Test Prep season is officially upon us! Try not to get too stressed out about preparing your upper elementary students for state testing. You’ve worked hard all year laying the foundations of each skill. Now it’s time to have some fun and allow your kids to “show what they know”. Also – let’s be honest…one test does not define your students and it certainly doesn’t define you as a teacher.
Here are 4 ways to make your test prep simple and easy:
- Assign short mixed reviews daily
- Use online sites for independent or competitive review
- Incorporate fun review games!
- Provide positive affirmations to your students (head to the positive affirmations section of this post for FREE printable Testing Treat Tags)
I still think it’s important to give your kids practice questions that will be similar to those included on standardized tests. It’s not always glamorous, but that’s okay because testing isn’t glamorous. The key is to give them a small number of questions at a time. I like to provide them with anywhere from 5-10 questions, each targeting a different skill.
I’ve used a Math Test Prep Pack and ELA Test Prep Pack for several years. I would give the kids 1 page each day (6 questions) for anywhere from 2-4 weeks leading up to testing. If there are only 2 weeks until the test, I’d send one page home as homework in addition to the one used in class.
Best Online Sites for Review
- Quizizz (this one is my favorite!) – click here for more on Quizizz
- Jeopardy Labs
- Study Island
Find some really fun games to help you review or create your own!
Some games I created for review:
ELA Example: when I taught ELA, I created a fun impromptu game to practice reference skills. This game took very little prep, but the kids loved it! It was a two-team competition to practice using a dictionary to find the definition, pronunciation, part of speech, etc. of various words. It also helped them practice ABC order to find the words.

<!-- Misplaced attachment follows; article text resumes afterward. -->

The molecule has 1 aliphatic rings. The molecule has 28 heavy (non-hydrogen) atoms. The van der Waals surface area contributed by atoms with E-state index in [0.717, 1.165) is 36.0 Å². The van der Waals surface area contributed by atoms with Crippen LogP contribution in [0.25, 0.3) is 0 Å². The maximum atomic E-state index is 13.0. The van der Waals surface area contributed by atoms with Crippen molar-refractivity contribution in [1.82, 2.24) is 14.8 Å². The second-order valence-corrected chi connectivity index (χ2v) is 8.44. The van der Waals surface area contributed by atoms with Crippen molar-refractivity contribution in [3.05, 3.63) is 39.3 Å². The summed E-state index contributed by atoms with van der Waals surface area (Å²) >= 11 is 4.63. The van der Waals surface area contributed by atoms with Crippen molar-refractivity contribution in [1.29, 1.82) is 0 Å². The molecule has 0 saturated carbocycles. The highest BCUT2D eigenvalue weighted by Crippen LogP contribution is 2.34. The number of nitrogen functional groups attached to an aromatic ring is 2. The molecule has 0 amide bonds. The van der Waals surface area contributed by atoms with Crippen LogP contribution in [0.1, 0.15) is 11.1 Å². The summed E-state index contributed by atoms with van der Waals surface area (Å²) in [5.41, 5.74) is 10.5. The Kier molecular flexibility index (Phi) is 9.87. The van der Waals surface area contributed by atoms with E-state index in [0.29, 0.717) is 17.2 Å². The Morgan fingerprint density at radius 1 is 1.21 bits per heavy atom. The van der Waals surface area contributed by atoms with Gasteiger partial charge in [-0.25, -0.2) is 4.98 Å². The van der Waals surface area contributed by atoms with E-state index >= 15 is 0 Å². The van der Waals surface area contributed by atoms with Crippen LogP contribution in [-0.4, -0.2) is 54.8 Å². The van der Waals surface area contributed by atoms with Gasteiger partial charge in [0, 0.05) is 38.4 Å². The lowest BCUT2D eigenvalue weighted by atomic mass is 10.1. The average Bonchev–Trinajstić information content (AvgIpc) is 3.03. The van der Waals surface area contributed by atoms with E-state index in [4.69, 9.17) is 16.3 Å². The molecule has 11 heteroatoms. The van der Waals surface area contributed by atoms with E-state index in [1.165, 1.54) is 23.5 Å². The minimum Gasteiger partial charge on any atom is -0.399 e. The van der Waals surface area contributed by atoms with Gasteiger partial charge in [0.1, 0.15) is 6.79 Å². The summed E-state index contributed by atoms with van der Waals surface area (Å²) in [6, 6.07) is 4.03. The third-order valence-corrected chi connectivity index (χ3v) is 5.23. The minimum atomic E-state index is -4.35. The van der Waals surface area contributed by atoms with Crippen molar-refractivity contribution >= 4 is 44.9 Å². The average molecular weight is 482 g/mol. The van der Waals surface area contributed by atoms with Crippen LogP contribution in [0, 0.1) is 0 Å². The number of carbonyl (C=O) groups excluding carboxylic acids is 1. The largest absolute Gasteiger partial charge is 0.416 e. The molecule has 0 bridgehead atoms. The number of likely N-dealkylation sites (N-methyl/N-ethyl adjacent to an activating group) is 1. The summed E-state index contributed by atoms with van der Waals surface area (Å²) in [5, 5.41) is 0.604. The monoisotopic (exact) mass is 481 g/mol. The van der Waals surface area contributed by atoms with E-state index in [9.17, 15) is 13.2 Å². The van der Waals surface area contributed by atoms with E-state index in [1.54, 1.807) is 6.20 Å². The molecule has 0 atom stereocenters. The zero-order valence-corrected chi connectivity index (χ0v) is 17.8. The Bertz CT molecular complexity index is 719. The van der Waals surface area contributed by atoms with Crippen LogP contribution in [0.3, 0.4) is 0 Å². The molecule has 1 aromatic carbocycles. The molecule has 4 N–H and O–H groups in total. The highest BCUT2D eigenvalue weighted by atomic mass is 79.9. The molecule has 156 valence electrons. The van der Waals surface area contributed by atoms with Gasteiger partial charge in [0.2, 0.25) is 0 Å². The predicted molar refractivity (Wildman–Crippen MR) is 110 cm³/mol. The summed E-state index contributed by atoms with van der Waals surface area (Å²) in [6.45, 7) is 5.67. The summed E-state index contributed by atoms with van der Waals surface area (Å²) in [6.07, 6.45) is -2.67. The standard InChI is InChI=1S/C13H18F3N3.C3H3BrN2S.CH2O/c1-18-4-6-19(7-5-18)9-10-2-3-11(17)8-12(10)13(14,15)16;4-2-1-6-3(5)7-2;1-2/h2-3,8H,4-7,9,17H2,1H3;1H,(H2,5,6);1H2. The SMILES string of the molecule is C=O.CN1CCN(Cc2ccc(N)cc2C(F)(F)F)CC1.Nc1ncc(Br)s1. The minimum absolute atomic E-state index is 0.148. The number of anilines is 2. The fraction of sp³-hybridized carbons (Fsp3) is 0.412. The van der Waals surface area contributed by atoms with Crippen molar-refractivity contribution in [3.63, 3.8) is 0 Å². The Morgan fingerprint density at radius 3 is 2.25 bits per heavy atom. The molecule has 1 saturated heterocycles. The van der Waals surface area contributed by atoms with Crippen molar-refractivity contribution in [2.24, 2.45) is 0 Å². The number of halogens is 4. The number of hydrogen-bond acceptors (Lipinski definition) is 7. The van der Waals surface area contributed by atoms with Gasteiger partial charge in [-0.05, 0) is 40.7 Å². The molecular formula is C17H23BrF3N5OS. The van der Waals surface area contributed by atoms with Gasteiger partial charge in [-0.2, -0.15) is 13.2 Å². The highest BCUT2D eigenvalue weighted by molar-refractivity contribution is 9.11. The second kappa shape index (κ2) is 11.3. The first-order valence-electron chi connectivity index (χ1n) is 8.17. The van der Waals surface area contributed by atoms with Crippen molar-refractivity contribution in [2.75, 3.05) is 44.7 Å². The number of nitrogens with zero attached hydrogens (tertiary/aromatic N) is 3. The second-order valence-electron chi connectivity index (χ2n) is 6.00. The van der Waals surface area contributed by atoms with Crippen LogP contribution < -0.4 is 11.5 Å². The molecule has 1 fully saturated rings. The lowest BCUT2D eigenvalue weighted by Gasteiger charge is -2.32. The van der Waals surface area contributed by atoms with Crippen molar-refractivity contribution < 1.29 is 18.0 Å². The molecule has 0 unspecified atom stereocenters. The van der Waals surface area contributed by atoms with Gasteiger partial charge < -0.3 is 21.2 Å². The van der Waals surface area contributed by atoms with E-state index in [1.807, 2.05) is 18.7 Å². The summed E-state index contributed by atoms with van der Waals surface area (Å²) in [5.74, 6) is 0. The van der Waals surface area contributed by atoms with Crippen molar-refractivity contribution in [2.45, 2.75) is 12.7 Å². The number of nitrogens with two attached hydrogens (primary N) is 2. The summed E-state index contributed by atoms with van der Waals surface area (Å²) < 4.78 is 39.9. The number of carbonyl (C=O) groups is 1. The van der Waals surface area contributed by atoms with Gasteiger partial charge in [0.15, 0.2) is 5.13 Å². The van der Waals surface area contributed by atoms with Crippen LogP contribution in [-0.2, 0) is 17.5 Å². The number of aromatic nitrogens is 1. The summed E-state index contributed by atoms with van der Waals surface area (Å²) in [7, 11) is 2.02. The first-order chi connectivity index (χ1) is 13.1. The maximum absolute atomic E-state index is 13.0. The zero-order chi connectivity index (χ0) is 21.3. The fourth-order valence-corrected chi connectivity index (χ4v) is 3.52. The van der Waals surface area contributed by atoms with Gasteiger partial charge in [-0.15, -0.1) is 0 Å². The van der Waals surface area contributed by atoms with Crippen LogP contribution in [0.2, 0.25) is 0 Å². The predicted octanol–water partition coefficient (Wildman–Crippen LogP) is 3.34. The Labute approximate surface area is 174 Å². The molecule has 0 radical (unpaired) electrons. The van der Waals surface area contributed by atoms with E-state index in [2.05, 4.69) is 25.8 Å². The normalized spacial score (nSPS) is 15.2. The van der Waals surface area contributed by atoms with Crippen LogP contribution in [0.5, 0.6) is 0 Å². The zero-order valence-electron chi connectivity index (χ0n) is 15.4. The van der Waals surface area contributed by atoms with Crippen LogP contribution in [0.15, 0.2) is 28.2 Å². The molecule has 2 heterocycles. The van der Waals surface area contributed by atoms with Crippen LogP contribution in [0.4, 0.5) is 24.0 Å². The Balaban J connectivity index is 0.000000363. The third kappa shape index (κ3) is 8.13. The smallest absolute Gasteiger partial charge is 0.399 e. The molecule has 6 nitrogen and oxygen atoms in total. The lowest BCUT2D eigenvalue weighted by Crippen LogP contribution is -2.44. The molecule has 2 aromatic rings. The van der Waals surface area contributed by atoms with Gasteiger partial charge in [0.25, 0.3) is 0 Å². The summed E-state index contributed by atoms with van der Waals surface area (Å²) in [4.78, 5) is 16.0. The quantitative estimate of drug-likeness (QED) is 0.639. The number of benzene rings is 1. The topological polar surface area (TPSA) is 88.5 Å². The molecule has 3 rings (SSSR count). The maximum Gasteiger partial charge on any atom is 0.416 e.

Math Examples: I used Task Tents™ to review various skills throughout the year as well as prior to assessments. While it’s not technically a “game”, students are able to work with a partner and compete to see who answers the most questions correctly.
Social Studies/Science Example: I created a game called, “Who Am I? What Am I? Where Am I?” to review people, places, and things in Science and Social Studies. This is another team competition where students have to read from a list of clues about the term on the card, then their teammates have to guess the answer. If their team answers incorrectly, the other team has an opportunity to steal.
Leading up to the test, I let my students decorate our bulletin board with inspiring messages. We even took pictures posing like Rosie the Riveter and did a “We Can do It!” theme.
On each test day (after the test), I gave the kids a small card with a piece of candy attached to it with a sweet message. They definitely looked forward to their daily treat (and I looked forward to the leftovers! 😂).
Do you want a FREE printable copy of the testing treat tags?
Click here to get your downloadable PDF.
The Bottom Line About Testing
You may not have any control over standardized testing. You can, however, make the best of it by implementing some of the tips above. And remember – this test does NOT define you as a teacher.